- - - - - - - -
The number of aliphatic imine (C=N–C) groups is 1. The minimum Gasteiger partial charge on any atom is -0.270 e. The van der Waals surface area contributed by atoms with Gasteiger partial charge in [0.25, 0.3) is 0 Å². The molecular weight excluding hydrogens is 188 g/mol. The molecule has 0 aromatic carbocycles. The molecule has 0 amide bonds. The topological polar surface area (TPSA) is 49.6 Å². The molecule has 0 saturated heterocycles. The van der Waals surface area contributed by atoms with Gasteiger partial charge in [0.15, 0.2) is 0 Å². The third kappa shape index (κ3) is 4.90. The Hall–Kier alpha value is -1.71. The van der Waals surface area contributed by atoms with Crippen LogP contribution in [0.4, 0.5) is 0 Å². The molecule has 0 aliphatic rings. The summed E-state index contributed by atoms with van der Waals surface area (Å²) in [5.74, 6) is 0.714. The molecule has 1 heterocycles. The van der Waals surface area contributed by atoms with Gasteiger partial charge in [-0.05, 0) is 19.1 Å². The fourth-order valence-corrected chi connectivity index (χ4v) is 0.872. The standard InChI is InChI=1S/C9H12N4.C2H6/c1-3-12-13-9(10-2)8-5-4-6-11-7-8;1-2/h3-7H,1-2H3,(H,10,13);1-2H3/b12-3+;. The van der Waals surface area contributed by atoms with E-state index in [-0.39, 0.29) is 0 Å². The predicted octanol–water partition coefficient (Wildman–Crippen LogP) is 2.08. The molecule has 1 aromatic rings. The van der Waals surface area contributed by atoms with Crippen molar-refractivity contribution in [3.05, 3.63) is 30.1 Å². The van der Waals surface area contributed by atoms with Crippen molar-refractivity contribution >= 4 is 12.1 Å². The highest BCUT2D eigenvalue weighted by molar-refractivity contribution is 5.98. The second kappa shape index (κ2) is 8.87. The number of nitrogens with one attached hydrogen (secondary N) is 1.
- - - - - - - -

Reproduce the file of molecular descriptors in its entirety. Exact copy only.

The number of aliphatic imine (C=N–C) groups is 1. The minimum Gasteiger partial charge on any atom is -0.270 e. The van der Waals surface area contributed by atoms with Gasteiger partial charge in [0.25, 0.3) is 0 Å². The molecular weight excluding hydrogens is 188 g/mol. The molecule has 0 aromatic carbocycles. The molecule has 0 amide bonds. The topological polar surface area (TPSA) is 49.6 Å². The molecule has 0 saturated heterocycles. The van der Waals surface area contributed by atoms with Gasteiger partial charge in [0.15, 0.2) is 0 Å². The third kappa shape index (κ3) is 4.90. The Hall–Kier alpha value is -1.71. The van der Waals surface area contributed by atoms with Crippen LogP contribution in [0.4, 0.5) is 0 Å². The molecule has 0 aliphatic rings. The summed E-state index contributed by atoms with van der Waals surface area (Å²) in [5.74, 6) is 0.714. The molecule has 1 heterocycles. The van der Waals surface area contributed by atoms with Gasteiger partial charge in [-0.05, 0) is 19.1 Å². The fourth-order valence-corrected chi connectivity index (χ4v) is 0.872. The standard InChI is InChI=1S/C9H12N4.C2H6/c1-3-12-13-9(10-2)8-5-4-6-11-7-8;1-2/h3-7H,1-2H3,(H,10,13);1-2H3/b12-3+;. The van der Waals surface area contributed by atoms with E-state index in [-0.39, 0.29) is 0 Å². The predicted octanol–water partition coefficient (Wildman–Crippen LogP) is 2.08. The molecule has 1 aromatic rings. The van der Waals surface area contributed by atoms with Crippen molar-refractivity contribution in [3.05, 3.63) is 30.1 Å². The van der Waals surface area contributed by atoms with Crippen molar-refractivity contribution >= 4 is 12.1 Å². The highest BCUT2D eigenvalue weighted by molar-refractivity contribution is 5.98. The second kappa shape index (κ2) is 8.87. The number of nitrogens with one attached hydrogen (secondary N) is 1.